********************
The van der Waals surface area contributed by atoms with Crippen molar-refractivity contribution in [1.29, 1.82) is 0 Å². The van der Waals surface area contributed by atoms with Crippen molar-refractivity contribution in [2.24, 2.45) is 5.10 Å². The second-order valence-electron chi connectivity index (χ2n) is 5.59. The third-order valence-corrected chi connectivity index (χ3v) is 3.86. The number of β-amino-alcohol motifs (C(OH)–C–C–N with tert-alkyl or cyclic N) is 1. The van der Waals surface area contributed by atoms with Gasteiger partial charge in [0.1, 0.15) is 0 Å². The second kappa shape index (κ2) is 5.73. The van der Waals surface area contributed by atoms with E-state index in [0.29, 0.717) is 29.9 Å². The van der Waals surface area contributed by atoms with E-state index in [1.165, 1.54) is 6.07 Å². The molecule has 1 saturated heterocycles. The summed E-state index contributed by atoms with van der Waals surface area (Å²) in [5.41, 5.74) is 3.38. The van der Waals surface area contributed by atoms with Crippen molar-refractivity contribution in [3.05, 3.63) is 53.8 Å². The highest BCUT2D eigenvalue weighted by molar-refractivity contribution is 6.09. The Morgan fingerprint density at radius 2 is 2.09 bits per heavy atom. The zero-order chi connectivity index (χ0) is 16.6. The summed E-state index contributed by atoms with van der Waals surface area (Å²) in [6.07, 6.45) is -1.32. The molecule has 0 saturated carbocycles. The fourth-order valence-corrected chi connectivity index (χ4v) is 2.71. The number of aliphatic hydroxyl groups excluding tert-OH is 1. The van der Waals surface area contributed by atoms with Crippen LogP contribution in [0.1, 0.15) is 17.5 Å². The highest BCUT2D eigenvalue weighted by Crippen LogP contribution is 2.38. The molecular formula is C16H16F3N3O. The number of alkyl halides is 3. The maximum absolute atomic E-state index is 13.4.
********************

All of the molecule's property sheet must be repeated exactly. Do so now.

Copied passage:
The van der Waals surface area contributed by atoms with Crippen molar-refractivity contribution in [1.29, 1.82) is 0 Å². The van der Waals surface area contributed by atoms with Crippen molar-refractivity contribution in [2.24, 2.45) is 5.10 Å². The second-order valence-electron chi connectivity index (χ2n) is 5.59. The third-order valence-corrected chi connectivity index (χ3v) is 3.86. The number of β-amino-alcohol motifs (C(OH)–C–C–N with tert-alkyl or cyclic N) is 1. The van der Waals surface area contributed by atoms with Gasteiger partial charge in [0.1, 0.15) is 0 Å². The second kappa shape index (κ2) is 5.73. The van der Waals surface area contributed by atoms with E-state index in [0.29, 0.717) is 29.9 Å². The van der Waals surface area contributed by atoms with E-state index in [1.165, 1.54) is 6.07 Å². The molecule has 1 saturated heterocycles. The summed E-state index contributed by atoms with van der Waals surface area (Å²) in [5.41, 5.74) is 3.38. The van der Waals surface area contributed by atoms with Crippen molar-refractivity contribution in [3.05, 3.63) is 53.8 Å². The highest BCUT2D eigenvalue weighted by molar-refractivity contribution is 6.09. The Morgan fingerprint density at radius 2 is 2.09 bits per heavy atom. The zero-order chi connectivity index (χ0) is 16.6. The summed E-state index contributed by atoms with van der Waals surface area (Å²) in [6.07, 6.45) is -1.32. The molecule has 0 saturated carbocycles. The fourth-order valence-corrected chi connectivity index (χ4v) is 2.71. The number of aliphatic hydroxyl groups excluding tert-OH is 1. The van der Waals surface area contributed by atoms with Crippen LogP contribution in [0.1, 0.15) is 17.5 Å². The highest BCUT2D eigenvalue weighted by Crippen LogP contribution is 2.38. The molecular formula is C16H16F3N3O. The number of alkyl halides is 3. The maximum absolute atomic E-state index is 13.4.